My economic philosophy has been for as long as I’ve had one is: Prolonged supernormal profits is only possible by placing barriers against competition.
So for me many arguments against paid modding can be dismissed almost out of hands. Does paid modding allow companies to make out like fat cats? Does it increase barriers to entry? No, in fact it might reduce them if what certain commentators say about about modding companies possibly becoming a thing comes true.
The specific argument, as seen here for example, of this allowing companies to offload the risk and investment onto modders and simply collect the cash might be somewhat true in the short term, but in the longer run studios will be creating games with an awareness of this additional revenue steam, and more importantly, be competing against studios who do likewise.
The argument that certain games really relied on free modding to survive and thrive have been made. Well, if those companies wish to continue being successful while still getting paid for the third party DLC then they’ll have to lower the cost of the base game or add in some more content to make it worth it, and of course this isn’t some piece of legislation or something that moved the rights from game companies to mod makers, but a new avenue that game companies can choose to do. The makers of Killing Floor 2, for example, aren’t going to allow for paid modding.
There are also claims that the 25% that the modders are allowed to keep. Honestly, I find it hard to believe in the sincerity of the argument. It is a price set by players that only have market power in that they’re the best examples that modders want to work with. Are gamers full to the brim of Aquinas fans that are intently focused on the just price?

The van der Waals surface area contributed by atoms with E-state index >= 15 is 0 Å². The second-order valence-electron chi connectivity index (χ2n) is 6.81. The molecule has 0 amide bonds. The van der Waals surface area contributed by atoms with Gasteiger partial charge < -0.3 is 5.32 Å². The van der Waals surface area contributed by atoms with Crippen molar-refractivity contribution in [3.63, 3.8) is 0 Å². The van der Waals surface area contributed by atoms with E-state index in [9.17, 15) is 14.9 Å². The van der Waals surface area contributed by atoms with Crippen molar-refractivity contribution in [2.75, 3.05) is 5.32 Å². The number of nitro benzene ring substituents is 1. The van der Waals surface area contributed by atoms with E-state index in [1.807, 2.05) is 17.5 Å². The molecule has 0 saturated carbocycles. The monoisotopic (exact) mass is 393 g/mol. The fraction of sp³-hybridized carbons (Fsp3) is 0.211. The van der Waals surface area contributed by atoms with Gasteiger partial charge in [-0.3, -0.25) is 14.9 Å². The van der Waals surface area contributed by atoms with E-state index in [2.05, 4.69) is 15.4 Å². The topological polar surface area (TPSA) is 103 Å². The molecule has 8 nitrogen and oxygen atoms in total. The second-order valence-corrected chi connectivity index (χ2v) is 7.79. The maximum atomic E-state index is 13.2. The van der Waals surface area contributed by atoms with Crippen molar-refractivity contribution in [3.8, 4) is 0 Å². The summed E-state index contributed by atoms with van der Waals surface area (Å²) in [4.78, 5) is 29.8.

On the subject of curation and that people could simply take the ideas of others and to be paid that way. My view is that that’s true for an awful lot of things that are distributed digitally. I’ve read many blogposts in order to keep this from being a strawman slaying contest, but I’ve yet to hear any arguments on the fundamental uniqueness of modding that as someone who is a basic outsider from all this seems to be at the heart of it.
The overlapping rights issue is a big one. The idea that some mods aren’t just built on the base game, but rely on other mods to function. This is two issues. One is base modders who don’t want other modders to profit off their work, and there is are also tiered modders who don’t want their potential players further limited by having to buy the base mod. On the second issue, I think it can be solved with a new base mod coming into play, and if one isn’t able to be built then perhaps the original base modder deserved to be paid after all. The first issue can be solved by simply modding for games that have given a commitment to no paid modding. You don’t want to mod one of those game, you want to mod this game? Y’know, you’re sounding entitled.
One argument that I do find convincing is ‘I’m a consumer and I find this distasteful’, however this isn’t one I see being made and although opponents of paid modding ought to make their views heard so that game companies can hear them, I think they should make their tone nicer for those that don’t share their tastes.